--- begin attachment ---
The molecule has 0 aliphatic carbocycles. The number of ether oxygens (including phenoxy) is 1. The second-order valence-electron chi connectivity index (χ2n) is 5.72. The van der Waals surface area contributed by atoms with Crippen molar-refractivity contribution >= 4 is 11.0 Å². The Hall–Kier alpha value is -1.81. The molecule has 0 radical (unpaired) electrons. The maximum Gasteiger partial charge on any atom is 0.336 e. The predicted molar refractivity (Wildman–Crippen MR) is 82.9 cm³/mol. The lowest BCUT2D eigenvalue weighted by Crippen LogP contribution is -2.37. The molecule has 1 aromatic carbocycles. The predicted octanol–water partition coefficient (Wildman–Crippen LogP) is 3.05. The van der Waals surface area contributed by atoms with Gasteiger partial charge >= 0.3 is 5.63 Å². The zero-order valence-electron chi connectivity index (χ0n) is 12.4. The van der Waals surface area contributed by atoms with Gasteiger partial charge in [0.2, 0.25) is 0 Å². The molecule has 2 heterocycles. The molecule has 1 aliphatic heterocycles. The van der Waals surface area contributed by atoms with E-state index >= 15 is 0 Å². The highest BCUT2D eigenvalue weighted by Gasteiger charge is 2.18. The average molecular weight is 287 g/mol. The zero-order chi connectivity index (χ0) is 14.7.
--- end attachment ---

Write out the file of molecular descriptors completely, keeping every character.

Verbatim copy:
The molecule has 0 aliphatic carbocycles. The number of ether oxygens (including phenoxy) is 1. The second-order valence-electron chi connectivity index (χ2n) is 5.72. The van der Waals surface area contributed by atoms with Crippen molar-refractivity contribution >= 4 is 11.0 Å². The Hall–Kier alpha value is -1.81. The molecule has 0 radical (unpaired) electrons. The maximum Gasteiger partial charge on any atom is 0.336 e. The predicted molar refractivity (Wildman–Crippen MR) is 82.9 cm³/mol. The lowest BCUT2D eigenvalue weighted by Crippen LogP contribution is -2.37. The molecule has 1 aromatic carbocycles. The predicted octanol–water partition coefficient (Wildman–Crippen LogP) is 3.05. The van der Waals surface area contributed by atoms with Gasteiger partial charge >= 0.3 is 5.63 Å². The zero-order valence-electron chi connectivity index (χ0n) is 12.4. The van der Waals surface area contributed by atoms with Gasteiger partial charge in [0.2, 0.25) is 0 Å². The molecule has 2 heterocycles. The molecule has 1 aliphatic heterocycles. The van der Waals surface area contributed by atoms with E-state index >= 15 is 0 Å². The highest BCUT2D eigenvalue weighted by Gasteiger charge is 2.18. The average molecular weight is 287 g/mol. The zero-order chi connectivity index (χ0) is 14.7.